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Coronavirus Pandemic

Stop Bill C-10
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Staff member
A site has popped up to track vaccine availability via crowdsourcing. If you want a vaccine I recommend you follow them on twitter @VaxHuntersCan.


TRIBE Member
how to keep everyone honest when they start blaming eachother and playing dumb
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Bernnie Federko

TRIBE Member
More coronavirus cases are now being recorded globally each day than ever before in the pandemic, surpassing the previous global peak in early January.

The big picture: At that time, the U.S. and Europe were driving the surge. This time, the biggest source of new cases is India.

Driving the news: In cities like New Delhi, which imposed a new weeklong lockdown today, hospitals are overwhelmed, supplies like oxygen are scarce and morgues are overfull.

India is now recording more than twice as many cases each day than during the first wave in the fall, and in some cities, the rate of new infections has risen by as much as 16x in a single month, per AP.
India's spike has already had major global ramifications because vaccines that were set to be exported by the world's largest producer, the Serum Institute of India, have been kept for domestic use.

The institute's CEO is now calling on President Biden to reverse a ban on the export of raw materials needed to produce vaccines, which he says is contributing to shortages.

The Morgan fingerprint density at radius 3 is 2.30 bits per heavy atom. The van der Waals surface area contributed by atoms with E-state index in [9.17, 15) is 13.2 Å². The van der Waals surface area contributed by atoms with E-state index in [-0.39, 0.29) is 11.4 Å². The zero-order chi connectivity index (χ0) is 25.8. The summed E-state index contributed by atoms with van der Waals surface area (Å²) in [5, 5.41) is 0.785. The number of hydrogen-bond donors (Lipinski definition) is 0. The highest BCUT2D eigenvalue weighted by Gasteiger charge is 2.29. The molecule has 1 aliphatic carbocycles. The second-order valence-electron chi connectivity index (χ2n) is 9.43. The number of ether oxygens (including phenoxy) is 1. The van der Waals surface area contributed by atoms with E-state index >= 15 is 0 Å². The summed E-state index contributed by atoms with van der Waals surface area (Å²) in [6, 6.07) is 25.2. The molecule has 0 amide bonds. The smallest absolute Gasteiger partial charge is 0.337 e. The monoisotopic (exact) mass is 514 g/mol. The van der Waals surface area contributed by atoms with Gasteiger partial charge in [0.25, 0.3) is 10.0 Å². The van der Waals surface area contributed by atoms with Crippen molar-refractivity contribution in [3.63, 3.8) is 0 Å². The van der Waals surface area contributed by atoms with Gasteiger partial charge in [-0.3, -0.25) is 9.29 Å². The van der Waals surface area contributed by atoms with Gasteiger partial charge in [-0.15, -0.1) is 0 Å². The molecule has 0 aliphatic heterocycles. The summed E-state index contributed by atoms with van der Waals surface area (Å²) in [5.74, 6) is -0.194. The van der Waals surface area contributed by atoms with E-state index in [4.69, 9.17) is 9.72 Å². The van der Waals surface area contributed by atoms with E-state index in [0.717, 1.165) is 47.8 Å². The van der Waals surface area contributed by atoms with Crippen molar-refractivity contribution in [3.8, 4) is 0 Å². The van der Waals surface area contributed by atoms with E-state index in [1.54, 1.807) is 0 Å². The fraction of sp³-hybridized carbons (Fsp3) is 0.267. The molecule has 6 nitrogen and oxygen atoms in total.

India has now supplied one dose to around 8% of its population, but will likely be unable to ramp up quickly enough to vaccinate its way out of the current crisis.
Meanwhile, Chile — which has the highest vaccination rate in the Americas with 41% receiving at least one dose — is also experiencing a surge in cases.

Experts say political leaders and the public — both desperate for a return to normality — overestimated the level of protection provided by one dose of China's Sinovac vaccine, which turns out to be minimal, per WSJ.
With two doses, though, the data shows the vaccine is 67% effective at preventing infection and 80% effective at preventing death.
That suggests Chile should be able to reach herd immunity if it can keep up its rate of vaccination, but that will take longer than hoped. In the meantime, the current wave should be less deadly as many elderly people are protected.
The flipside: The vaccine effect is already clear in Israel, where new cases have fallen from an average of 3,954 per day six weeks ago to 167 per day now.

The U.K. is emerging from lockdown with increased confidence, as more than half the population and 90% of over-70s have had at least one shot. Deaths have fallen to around 25 per day from over 1,000 as recently as early February.
Other European countries are trying to balance efforts to control the spread with the hope that fast-rising vaccination rates, combined with warmer weather, should bring outbreaks under control.
Switzerland is loosening restrictions even with case counts remaining relatively high, and Greece is bringing back quarantine-free travel to boost the tourism sector ahead of what it hopes will be a big bounce back this summer.
In much of the world, though, cases are rising faster than are vaccination rates.

Iran, for example, is recording more cases than ever and more deaths than at any time since November. Both numbers are rising dramatically. Meanwhile, just 0.4% of the population has been vaccinated.
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